Thank God that show at the comedy vault was about to begin. I was able to relax for an hour and a half. It was a decent show. I’m glad that none of the comics gave us any basis for much conversation afterwards, though. We hopped back on the “T” to go back to Alewife. After we sat down, and the train started moving, Kelly abruptly asked me, “I wonder what makes people go crazy.” I said, “Huh?” She pointed to a man sitting less than three feet away from us and said, “That man is stretching out the material in his pants and is scratching patterns into it. I was wondering what causes people to go insane. Is it job stress, or maybe some sort of head injury, or something like that?” She wasn’t mocking this man at all—she was honestly very curious about his situation. Thankfully, he got off at the next stop.

As left Alewife, Kelly asked me if I knew how to “program” the new Charlie-ticket electronic exit-gates. I said, “No.”

On the drive back to Barnes and Noble, I made one last attempt to have a normal conversation. I asked, “So how did you end up with two condos, a house, and fifteen vending machines?” The next fifteen minutes were a high-speed blur of her entire financial history, complete with the complete balance of her checking and savings accounts, percent down payments, and interest rates. There was some mention of someone named “Lucile” that she “partnered” with in the middle of all of it. Also, apparently, if you’re a first-time home buyer, the government will pay for your down payment, and if you’re purchasing a condominium, you don’t have to pay your first month’s mortgage. I suppose this might actually be true under some very special circumstances, but I didn’t get any details of that.

We arrive back at Barnes and Noble, and Kelly hugged me and got out of the car. She didn’t mention anything about going out again, so a least we avoided that awkward moment.

I think the real clincher of the evening is that this women was very good looking, well dressed, articulate, and poised, and she allegedly lived an upper-middle-class, white-collar lifestyle. I could almost understand her behavior from someone who looked like an unkempt, “crazy” poor person who had trouble holding down a job at a car wash, but this was all coming from an attractive woman who wore a two-piece pant suit, high heels, makeup, and jewelry. I felt like I was in some episode of the Twilight Zone or “Alfred Hitchcock Presents.”

My conclusion is that Kelly was simply very, very sheltered her entire life and consequently didn’t know how to have a “normal” conversation with anyone. My other theories are that she was a space alien spy disguised as a human or a highly advanced but malfunctioning android—like in some episode of “Star Trek” where Lt. Data gets his memory wiped or something like that. Maybe she was Honey Ryder, the Bond girl from “Dr. No.” who was raised on an isolated island but had read an entire set of encyclopedias in her childhood. Maybe she was simply a compulsive liar.

I realize that I’m rather eccentric myself, and that sometimes, I take my own unusual interests, hobbies, and deadpan sense of humor a little too far for some people, but this woman was running circles around me in the world of weirdness. All I know is that I’m out $85, and I am now forever terrified of Claire Huxtable.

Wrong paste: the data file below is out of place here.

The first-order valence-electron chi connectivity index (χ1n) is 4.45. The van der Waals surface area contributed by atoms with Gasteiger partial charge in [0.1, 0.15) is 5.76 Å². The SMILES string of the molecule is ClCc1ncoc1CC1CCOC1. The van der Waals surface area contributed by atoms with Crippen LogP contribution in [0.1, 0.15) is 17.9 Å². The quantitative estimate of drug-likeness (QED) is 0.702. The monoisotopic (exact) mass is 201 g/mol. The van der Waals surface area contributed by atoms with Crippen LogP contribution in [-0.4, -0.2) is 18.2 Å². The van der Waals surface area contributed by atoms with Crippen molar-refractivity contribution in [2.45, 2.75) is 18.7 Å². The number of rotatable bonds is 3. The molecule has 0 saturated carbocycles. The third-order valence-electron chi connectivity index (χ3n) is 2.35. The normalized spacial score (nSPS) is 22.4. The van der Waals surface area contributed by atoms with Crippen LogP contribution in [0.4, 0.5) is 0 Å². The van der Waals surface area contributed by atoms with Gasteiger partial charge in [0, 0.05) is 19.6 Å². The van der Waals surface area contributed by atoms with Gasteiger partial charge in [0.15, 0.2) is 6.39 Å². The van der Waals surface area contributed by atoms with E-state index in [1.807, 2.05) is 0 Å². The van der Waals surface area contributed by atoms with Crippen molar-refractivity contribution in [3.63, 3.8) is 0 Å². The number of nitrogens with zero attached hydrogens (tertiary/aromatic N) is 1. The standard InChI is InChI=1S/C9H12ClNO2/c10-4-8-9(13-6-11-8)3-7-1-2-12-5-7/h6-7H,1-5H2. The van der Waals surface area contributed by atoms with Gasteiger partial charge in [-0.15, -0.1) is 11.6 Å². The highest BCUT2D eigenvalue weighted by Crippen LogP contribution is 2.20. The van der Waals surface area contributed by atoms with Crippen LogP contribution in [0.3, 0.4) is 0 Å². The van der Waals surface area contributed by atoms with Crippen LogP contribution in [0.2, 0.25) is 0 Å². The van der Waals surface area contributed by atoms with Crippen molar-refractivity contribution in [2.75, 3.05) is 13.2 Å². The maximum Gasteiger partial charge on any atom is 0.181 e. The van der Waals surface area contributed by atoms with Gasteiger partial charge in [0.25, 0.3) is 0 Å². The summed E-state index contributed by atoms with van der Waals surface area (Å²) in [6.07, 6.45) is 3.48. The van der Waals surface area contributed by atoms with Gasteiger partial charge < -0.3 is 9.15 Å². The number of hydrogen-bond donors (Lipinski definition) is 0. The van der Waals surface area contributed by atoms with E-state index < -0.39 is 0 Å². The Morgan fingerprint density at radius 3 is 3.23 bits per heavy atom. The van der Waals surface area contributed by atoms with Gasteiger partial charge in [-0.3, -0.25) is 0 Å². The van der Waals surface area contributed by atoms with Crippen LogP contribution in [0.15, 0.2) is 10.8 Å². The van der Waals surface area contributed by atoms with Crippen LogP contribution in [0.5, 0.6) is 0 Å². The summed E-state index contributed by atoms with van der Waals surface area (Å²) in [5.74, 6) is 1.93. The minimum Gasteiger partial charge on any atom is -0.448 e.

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8 Responses to “My date with Kelly from Match.com”


  1. 1 Bethany April 8, 2008 at 3:08 am

    Wow. I hear you have more crazy dating stories.. can’t wait to read them!

  2. 2 Kate April 8, 2008 at 7:21 pm

    Terrifying and fascinating at the same time…and while I know Match.com did end up working out for you, I’m still a little scared that I’m going to find the male counterpart to “Kelly”…

  3. 3 The Un-Kelly April 8, 2008 at 7:37 pm

    Kate, I don’t know. It seems like Kelly was mostly harmless. Just abso-freakin’-lutely off-the-wall crazy. 🙂 A date with boy-Kelly could be fun!

  4. 4 Dawn April 8, 2008 at 8:02 pm

    Your story is great…but I need to tell my husband about her assuming that poor guy was crazy because he was drawing designs on his pants with his fingers. This is something similar to what he does. When he is contemplating something or otherwise just distracted..he traces lines of poetry onto his pants or arm rest or where ever his hand may be at the time.

    On second thought..maybe she is on to something. (don’t tell my husband I said that)

    🙂

  5. 5 Jonathan April 9, 2008 at 5:33 am

    I’ve read some reviews about match.com…
    Id say one out of every 20 was anything good.
    Most of them seemed to deal with the imbalance
    in the male/female ration (in favor of women)
    and that some women take advantage of that fact
    and men and use them for free meal tickets.
    Everything ealse about this woman could purly be
    fabericated. But even most fabicrations are centered
    arround truths somewhere.
    Well best of luck and wishes with you and Rima 🙂
    -Jonathan

  6. 6 Bemused B. Monkey April 9, 2008 at 11:41 am

    Jonathan:
    You sound kind of bitter. It’s pretty unfair to say that most women do, well, anything. I’m female and I’ve more often than not split costs 50-50 or at a different ratio that wasn’t in my favor.

    I think your post says more about you than women, or the blogger, himself, who seems to have taken his bad luck a little better than you have.

    — BBM

  7. 7 anniewilson August 25, 2008 at 3:33 pm

    Hey, 85 bucks is cheap…it could have been a LOT worse!


  1. 1 NEUROTIN information. » NEUROTIN.US Trackback on May 11, 2008 at 2:19 pm